Our project aims to optimize the analysis of upcoming 21-cm images of the epoch of reionization and the cosmic dawn. This cosmic signal, which encodes the highly sought-after properties of the first galaxies, is highly non-Gaussian. To extract as much information as possible from the signal, we have developed Convolutional Neural Networks (CNNs) which were trained on a database of mock 21-cm images to recover the underlying astrophysical parameters which regulate galaxies. CNNs are especially useful for this purpose because they can adaptively select the optimal statistic which maximizes their ability to recover astrophysics. However, our original work was severely limited by computational resources. Network tuning was done “by hand” using only a few configurations, since each training of the CNN took days on our local cluster. Moreover, we were only able to use a tiny fraction of the data, again due to computational constraints. We wish to optimize the performance of CNNs at astrophysical parameter recovery from 21-cm images, by using the efficacy of GPU – parallelized machine learning packages. Specifically, we will develop (i) an automatic calibration of the CNN’s hyper-parameters and (ii) allow the training of CNNs on 21-cm images of a realistic size which include noise. We will do so by developing a wrapper for KERAS. First, the code has to be able to build and change the architecture of the CNN according to a list of hyper-parameters. The wrapper allows for an automatic parallel search of the best hyper-parameter set, according to a network score. This step can be done with a MCMC like framework, i.e. exploring the hyper-parameter set stochastically migrating to the hyper-parameter combination which maximizes the score. The automatic optimization might require thousands of CNN trainings; thus the training must be sped-up using GPU optimization, performed on a GPU-cluster. This preparatory project is the first step towards this goal. We will use allotted resources to (i) port, test and do timing estimates of our CNN on GPUs; and (ii) quantify the timing and the scalability of the automatic hyper-parameter optimization on parallel GPUs. At the end of the preparatory project, we will be able to deploy our network optimization on a Prace tier-0 machine for a production run. The final, optimized CNN will allow us to infer the properties of the unseen first galaxies from realistic 21-cm images of reionization and the cosmic dawn. Having such a tool will allow us to understand upcoming results from the SKA, thus providing a scientific return on this huge investment.

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Type C: Code development with support from experts from PRACE (1)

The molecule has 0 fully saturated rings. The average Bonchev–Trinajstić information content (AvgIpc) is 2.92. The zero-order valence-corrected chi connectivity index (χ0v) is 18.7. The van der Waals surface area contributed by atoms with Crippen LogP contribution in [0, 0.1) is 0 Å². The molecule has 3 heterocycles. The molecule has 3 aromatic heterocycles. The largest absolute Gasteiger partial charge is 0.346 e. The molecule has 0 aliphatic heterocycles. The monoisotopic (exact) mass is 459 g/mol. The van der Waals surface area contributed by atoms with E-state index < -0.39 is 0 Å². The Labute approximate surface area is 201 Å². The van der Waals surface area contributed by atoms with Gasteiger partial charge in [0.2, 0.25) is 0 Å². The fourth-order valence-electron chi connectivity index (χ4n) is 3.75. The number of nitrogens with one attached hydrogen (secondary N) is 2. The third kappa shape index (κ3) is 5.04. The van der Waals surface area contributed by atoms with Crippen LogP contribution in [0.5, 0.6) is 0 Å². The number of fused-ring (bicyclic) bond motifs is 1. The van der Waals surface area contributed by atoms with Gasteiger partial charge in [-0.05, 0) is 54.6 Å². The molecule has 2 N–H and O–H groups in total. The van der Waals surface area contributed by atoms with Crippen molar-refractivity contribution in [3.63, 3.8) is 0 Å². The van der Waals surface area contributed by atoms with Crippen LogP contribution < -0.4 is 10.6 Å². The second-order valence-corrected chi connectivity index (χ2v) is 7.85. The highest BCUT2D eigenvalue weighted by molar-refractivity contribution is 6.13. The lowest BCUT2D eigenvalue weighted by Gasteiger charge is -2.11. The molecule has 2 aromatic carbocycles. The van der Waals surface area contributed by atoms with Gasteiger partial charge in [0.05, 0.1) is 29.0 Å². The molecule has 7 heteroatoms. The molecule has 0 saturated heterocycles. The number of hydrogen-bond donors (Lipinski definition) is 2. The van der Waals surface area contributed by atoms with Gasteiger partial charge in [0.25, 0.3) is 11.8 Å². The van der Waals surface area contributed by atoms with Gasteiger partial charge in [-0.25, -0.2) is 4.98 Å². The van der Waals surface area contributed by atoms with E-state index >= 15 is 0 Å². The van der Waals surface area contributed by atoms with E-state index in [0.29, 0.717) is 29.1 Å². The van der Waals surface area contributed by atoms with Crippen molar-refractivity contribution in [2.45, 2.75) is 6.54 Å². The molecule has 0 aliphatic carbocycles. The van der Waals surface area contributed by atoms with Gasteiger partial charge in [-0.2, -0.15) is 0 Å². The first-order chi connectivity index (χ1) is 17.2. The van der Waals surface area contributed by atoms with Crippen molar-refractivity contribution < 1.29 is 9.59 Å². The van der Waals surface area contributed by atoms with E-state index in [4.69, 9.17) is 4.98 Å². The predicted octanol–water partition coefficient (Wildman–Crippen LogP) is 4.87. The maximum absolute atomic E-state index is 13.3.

Decision Analytic Framework to explore the water-energy-food Nexus in complex transboundary water resource systems of fast developing countries (DAFNE)

Project Name: Decision Analytic Framework to explore the water-energy-food Nexus in complex transboundary water resource systems of fast developing countries (DAFNE)
Project leader: Dr Jazmin Zatarain Salazar
Research field: Engineering
Resource awarded: 200 000 core hours on Curie – KNL
Description

The Decision Analytic Framework to explore the water-energy-food Nexus in complex transboundary water resource systems of fast developing countries (DAFNE) project is a H2020 EU project targeted to establish a decision-analytic framework for the exploration of the Water-Energy-Food (WEF) nexus in transboundary river basins. DAFNE integrates multiple and diverse international and local academic expertise from natural sciences, water engineering, environmental economics, as well as water governance and law experts in order to facilitate social understanding of the impact and support comparative analysis of alternative development pathways. The framework will be tested in two pilot case studies in rapidly growing African regions, the Zambezi and the Omo Rivers basins. The DAFNE project integrates a high level integrated water resources management approach, which addresses the WEF nexus explicitly and from a novel perspective, and aims at promoting a green economy in regions where infrastructure development and expanding agriculture have to be balanced with the local social, economic, and environmental dimensions. DAFNE quantify and analyse the WEF nexus with respect to the trade-off between conflicting objectives, such as hydropower production vs. irrigation, land exploitation vs. conservation. The nexus will also be translated into use and non-use economic values and impact on terrestrial and aquatic ecosystems, also taking into consideration ecosystem services. For more information about the project please refer to http://dafne-project.eu/.